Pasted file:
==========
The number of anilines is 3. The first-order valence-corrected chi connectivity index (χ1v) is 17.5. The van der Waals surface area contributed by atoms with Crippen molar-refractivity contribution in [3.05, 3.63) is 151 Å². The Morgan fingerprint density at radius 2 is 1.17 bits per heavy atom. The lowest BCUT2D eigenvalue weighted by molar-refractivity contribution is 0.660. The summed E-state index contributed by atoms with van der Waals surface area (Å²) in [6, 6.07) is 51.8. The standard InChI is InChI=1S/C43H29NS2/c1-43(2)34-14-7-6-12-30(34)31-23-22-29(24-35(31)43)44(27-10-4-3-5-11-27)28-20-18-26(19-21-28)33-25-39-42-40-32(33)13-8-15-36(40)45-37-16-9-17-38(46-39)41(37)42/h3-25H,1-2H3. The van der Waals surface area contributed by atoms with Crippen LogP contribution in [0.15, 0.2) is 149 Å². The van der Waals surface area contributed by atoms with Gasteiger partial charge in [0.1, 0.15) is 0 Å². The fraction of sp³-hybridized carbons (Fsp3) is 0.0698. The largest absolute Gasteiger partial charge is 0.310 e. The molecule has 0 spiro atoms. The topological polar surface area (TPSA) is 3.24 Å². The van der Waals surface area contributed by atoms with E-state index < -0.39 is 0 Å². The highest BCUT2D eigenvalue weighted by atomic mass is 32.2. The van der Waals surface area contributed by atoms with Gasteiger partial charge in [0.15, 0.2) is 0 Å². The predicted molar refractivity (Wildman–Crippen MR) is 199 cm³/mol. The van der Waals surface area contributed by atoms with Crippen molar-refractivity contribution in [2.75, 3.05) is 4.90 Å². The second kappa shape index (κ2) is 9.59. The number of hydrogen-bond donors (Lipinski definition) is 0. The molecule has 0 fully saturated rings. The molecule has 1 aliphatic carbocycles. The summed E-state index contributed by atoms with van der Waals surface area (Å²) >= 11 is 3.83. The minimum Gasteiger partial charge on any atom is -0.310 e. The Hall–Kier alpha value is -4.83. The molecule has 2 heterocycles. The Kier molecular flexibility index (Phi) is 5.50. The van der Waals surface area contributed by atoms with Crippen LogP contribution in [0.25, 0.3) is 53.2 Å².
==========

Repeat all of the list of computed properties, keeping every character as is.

The number of anilines is 3. The first-order valence-corrected chi connectivity index (χ1v) is 17.5. The van der Waals surface area contributed by atoms with Crippen molar-refractivity contribution in [3.05, 3.63) is 151 Å². The Morgan fingerprint density at radius 2 is 1.17 bits per heavy atom. The lowest BCUT2D eigenvalue weighted by molar-refractivity contribution is 0.660. The summed E-state index contributed by atoms with van der Waals surface area (Å²) in [6, 6.07) is 51.8. The standard InChI is InChI=1S/C43H29NS2/c1-43(2)34-14-7-6-12-30(34)31-23-22-29(24-35(31)43)44(27-10-4-3-5-11-27)28-20-18-26(19-21-28)33-25-39-42-40-32(33)13-8-15-36(40)45-37-16-9-17-38(46-39)41(37)42/h3-25H,1-2H3. The van der Waals surface area contributed by atoms with Crippen LogP contribution in [0.15, 0.2) is 149 Å². The van der Waals surface area contributed by atoms with Gasteiger partial charge in [0.1, 0.15) is 0 Å². The fraction of sp³-hybridized carbons (Fsp3) is 0.0698. The largest absolute Gasteiger partial charge is 0.310 e. The molecule has 0 spiro atoms. The topological polar surface area (TPSA) is 3.24 Å². The van der Waals surface area contributed by atoms with E-state index < -0.39 is 0 Å². The highest BCUT2D eigenvalue weighted by atomic mass is 32.2. The van der Waals surface area contributed by atoms with Gasteiger partial charge in [0.15, 0.2) is 0 Å². The predicted molar refractivity (Wildman–Crippen MR) is 199 cm³/mol. The van der Waals surface area contributed by atoms with Crippen molar-refractivity contribution in [2.75, 3.05) is 4.90 Å². The second kappa shape index (κ2) is 9.59. The number of hydrogen-bond donors (Lipinski definition) is 0. The molecule has 0 fully saturated rings. The molecule has 1 aliphatic carbocycles. The summed E-state index contributed by atoms with van der Waals surface area (Å²) >= 11 is 3.83. The minimum Gasteiger partial charge on any atom is -0.310 e. The Hall–Kier alpha value is -4.83. The molecule has 2 heterocycles. The Kier molecular flexibility index (Phi) is 5.50. The van der Waals surface area contributed by atoms with Crippen LogP contribution in [0.25, 0.3) is 53.2 Å².